(black // white)
Frank Badur (DE), Ronald de Bloeme (NL), Marsha Cottrell (US), Mikala Dwyer (AU), Nuria Fuster (ES), Alan Johnston (UK), Judy Millar (NZ), Francois Morellet (FR), Jan van der Ploeg (NL), Ragna Robertsdottir (IS), Han Schuil (NL), Allyson Strafella (US), Alan Uglow (GB), Gordon Walters (NZ)
Hamish Morrison Galerie is delighted to present a large group exhibition as their first exhibition for the new Berlin art season.
There is perhaps no other contrast that is as fundamental as the contrast between light and dark. This doesn’t just apply to art, but is entirely existential. We need only to think how strongly we are tied to the continuous change between day and night. Hence, in the history of creation, in Genesis, the creation of light and its separation from the dark is placed at the beginning. In art, this basic contrast is reduced to the exclusive use of white and black. It is intrinsic to every kind of graphic art, more so than to any other artistic genre or technique. Be it the use of a simple pencil, of drawing ink, printer’s ink or any other black paint, black adhesive tape or cut-out black carton on white paper, as with silhouettes or collages – it is always the same fundamental contrast that manifests itself, though without visually preferring either one or the other part: white has the same value as black even if, in terms of process, the black is usually placed on a white base (literally black on white). Foregoing the use of colour or three-dimensionality limits the range of the design, but makes a concentration on plane, non-perspective, abstract markings, or indeed on different structures, easier, especially on homogenous planes.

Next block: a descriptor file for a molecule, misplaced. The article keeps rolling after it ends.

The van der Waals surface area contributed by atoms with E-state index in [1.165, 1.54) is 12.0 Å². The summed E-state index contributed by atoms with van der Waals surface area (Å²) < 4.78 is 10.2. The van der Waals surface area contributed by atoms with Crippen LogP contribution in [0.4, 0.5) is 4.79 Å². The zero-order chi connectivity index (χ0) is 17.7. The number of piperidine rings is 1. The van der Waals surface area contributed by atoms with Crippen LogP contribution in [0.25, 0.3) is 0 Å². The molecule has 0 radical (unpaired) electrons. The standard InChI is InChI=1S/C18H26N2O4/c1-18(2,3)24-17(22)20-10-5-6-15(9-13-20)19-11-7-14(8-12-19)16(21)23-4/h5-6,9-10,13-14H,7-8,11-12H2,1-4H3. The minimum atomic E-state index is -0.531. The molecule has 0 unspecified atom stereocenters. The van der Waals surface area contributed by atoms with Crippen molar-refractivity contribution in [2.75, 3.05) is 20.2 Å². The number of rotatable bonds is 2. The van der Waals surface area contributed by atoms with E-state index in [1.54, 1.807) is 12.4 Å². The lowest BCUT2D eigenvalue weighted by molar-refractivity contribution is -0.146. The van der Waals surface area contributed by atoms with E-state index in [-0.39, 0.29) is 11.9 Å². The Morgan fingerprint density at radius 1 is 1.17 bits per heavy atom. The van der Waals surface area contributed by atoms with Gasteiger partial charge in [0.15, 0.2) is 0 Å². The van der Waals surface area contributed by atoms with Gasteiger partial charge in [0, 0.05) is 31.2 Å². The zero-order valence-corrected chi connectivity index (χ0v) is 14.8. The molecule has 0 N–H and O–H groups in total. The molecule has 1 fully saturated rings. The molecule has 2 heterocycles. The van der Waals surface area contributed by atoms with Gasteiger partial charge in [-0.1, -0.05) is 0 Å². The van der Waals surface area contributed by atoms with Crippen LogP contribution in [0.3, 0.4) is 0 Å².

Due to the both decorative as well as potentially emotional qualities, Jugendstil and Expressionism already valued working in pure black-and-white with a homogenous flatness. Later, because the formal elements could be rationalised more easily, it was used especially by constructive concrete and systematic art, but later also by some of the American minimalists and post-minimalists. For contemporary artists such exclusive terms are less binding, but they too still build on the achievements of previous decades. The pure white and black make it possible to present numerous possibilities of juxtaposing or linking positive and negative shapes and patterns. The homogeneous black-and-white/white-and-black is also especially suitable for realising different rhythmic effects, for example with stripe or grid structures, which nowadays are also often disrupted in some way. On the basis of this pure contrast, artists develop formal inventions that are both contemporary but also, due to its being such a fundamental element, formal inventions that seem downright timeless.
(Translation: Wilhelm Werthern)